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BIRDSONG, Presiding Judge.
Action on commission. Clayton Superior Court. Before Judge Crumbley.
Appellant Hazel P. Myers appeals a jury verdict awarding appellee/plaintiff Johnnie Wynn $7,500 plus interest. Wynn claimed this amount was owed her for a real estate sales commission which Myers failed to pay and converted to her own use. Wynn worked for appellant Myers' realty company as a real estate salesperson in 1989 when this commission was earned. Myers contended she had done all the work on the sale and that Wynn's name appeared on the sales documents only because Myers was unable to attend the closing. Wynn also claimed Myers was indebted to her for a loan of $6,000 which Wynn had made to Myers' corporation. At trial, the purchaser of the real estate testified Wynn had been the only person involved in negotiating the sale of the property.
On appeal Myers contends the trial court erred in failing to direct a verdict in her favor, since appellee Wynn failed to prove she was a real estate licensee in Georgia when the alleged cause of action arose, as required by OCGA 43-40-24. Held:
As to the requirement to prove a license for the purpose of suing on a contract permitted to be entered only by licensed persons, Management Search v. Kinard, 231 Ga. 26, 28 (3) (199 SE2d 899) held that under the Civil Practice Act it is not necessary for the plaintiff to plead the existence of such a license in order to state a claim (Id.; Maxwell v. Tucker, 118 Ga. App. 695, 698 (165 SE2d 459)); but, "at whatever stage of the proceedings it appears that the plaintiff is seeking to recover upon a contract permitted to be entered into only by persons holding licenses issued as a regulatory measure, it becomes imperative for the plaintiff to prove that he holds such a license and held such license at the time the contract was entered into in order to authorize a recovery." Management Search, supra at 29; Culverhouse v. Atlanta Assn. &c. Persons, 127 Ga. App. 574, 578 (194 SE2d 299).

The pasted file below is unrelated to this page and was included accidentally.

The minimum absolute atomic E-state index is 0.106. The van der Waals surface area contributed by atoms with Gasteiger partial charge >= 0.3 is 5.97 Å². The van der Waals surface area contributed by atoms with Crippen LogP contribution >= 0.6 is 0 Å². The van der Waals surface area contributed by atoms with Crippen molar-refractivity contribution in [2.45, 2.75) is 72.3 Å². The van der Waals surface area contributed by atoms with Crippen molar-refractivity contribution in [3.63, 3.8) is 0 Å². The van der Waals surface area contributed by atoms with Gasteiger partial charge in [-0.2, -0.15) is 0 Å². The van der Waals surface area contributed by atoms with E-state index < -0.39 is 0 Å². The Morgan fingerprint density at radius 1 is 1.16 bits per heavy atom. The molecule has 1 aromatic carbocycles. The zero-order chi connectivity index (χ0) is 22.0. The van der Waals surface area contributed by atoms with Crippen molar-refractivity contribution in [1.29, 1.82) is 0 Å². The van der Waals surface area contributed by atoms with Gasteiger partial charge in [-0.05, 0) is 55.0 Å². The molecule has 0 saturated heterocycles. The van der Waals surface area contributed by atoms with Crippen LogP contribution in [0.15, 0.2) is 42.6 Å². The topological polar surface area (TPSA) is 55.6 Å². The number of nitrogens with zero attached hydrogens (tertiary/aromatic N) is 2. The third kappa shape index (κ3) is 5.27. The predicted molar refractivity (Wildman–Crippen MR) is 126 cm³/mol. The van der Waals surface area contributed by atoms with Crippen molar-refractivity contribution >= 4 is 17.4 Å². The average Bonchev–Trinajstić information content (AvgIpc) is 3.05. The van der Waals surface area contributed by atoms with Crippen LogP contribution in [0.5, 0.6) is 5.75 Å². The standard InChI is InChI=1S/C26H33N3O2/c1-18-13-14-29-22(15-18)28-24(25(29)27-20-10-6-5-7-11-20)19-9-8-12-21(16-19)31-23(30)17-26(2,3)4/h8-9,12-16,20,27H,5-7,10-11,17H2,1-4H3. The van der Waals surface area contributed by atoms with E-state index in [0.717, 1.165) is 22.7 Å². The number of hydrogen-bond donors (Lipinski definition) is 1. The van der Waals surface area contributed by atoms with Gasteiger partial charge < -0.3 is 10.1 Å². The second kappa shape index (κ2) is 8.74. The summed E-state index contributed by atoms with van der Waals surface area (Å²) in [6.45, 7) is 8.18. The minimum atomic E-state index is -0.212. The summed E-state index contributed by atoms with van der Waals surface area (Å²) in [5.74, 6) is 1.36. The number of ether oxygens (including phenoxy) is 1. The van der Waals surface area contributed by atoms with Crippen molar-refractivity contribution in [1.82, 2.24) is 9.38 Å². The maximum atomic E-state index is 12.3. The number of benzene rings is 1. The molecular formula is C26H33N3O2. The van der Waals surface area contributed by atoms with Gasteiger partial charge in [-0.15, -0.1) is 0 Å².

Appellant asserts the record contains no evidence that Wynn was duly licensed at the time this cause of action arose. However, only part of the trial was reported. Wynn contends that in the part not reported, appellant herself testified to the fact that Wynn was a licensee, but as to this assertion we are governed by the rule that briefs cannot be used in lieu of the record or transcript for adding evidence to the record. Star Mfg. v. Edenfield, 191 Ga. App. 665, 667 (382 SE2d 706). Therefore, we do not consider Wynn's assertions in her brief that there was evidence presented which proved she was a licensee.
Nevertheless, appellant has the burden on appeal to show error by the record ( Hutchinson v. Perkins, 194 Ga. App. 389 (391 SE2d 122)), and although at trial the burden of proof lay on appellee to prove she was licensed in order to recover, appellant "still had the duty to prepare a record sufficient for this court to review the judgment of the court below" ( Lee v. Fuerst & Davis, 173 Ga. App. 362, 363 (326 SE2d 482)); and where the record is inadequate to determine the utter lack of any evidence that plaintiff was properly licensed, "we must assume that the judgment below . . . was correct." Id.